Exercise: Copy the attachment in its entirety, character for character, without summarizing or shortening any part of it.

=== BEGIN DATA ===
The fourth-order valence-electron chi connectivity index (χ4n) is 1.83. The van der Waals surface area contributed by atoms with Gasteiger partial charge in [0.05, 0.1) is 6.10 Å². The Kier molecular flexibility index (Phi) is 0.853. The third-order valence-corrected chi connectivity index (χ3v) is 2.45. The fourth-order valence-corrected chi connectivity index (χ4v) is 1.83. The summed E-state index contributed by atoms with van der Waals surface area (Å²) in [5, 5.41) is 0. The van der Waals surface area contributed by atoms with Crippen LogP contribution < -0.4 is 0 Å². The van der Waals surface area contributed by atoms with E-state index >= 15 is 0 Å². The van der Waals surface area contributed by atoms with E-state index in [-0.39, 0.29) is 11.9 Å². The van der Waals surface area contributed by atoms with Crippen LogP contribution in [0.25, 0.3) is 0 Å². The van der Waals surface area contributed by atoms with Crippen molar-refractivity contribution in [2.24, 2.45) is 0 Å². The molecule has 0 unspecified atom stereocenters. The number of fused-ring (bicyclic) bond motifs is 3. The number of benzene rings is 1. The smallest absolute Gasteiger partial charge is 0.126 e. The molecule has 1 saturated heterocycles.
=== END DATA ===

The fourth-order valence-electron chi connectivity index (χ4n) is 1.83. The van der Waals surface area contributed by atoms with Gasteiger partial charge in [0.05, 0.1) is 6.10 Å². The Kier molecular flexibility index (Phi) is 0.853. The third-order valence-corrected chi connectivity index (χ3v) is 2.45. The fourth-order valence-corrected chi connectivity index (χ4v) is 1.83. The summed E-state index contributed by atoms with van der Waals surface area (Å²) in [5, 5.41) is 0. The van der Waals surface area contributed by atoms with Crippen LogP contribution < -0.4 is 0 Å². The van der Waals surface area contributed by atoms with E-state index >= 15 is 0 Å². The van der Waals surface area contributed by atoms with E-state index in [-0.39, 0.29) is 11.9 Å². The van der Waals surface area contributed by atoms with Crippen LogP contribution in [0.25, 0.3) is 0 Å². The van der Waals surface area contributed by atoms with Crippen molar-refractivity contribution in [2.24, 2.45) is 0 Å². The molecule has 0 unspecified atom stereocenters. The number of fused-ring (bicyclic) bond motifs is 3. The number of benzene rings is 1. The smallest absolute Gasteiger partial charge is 0.126 e. The molecule has 1 saturated heterocycles.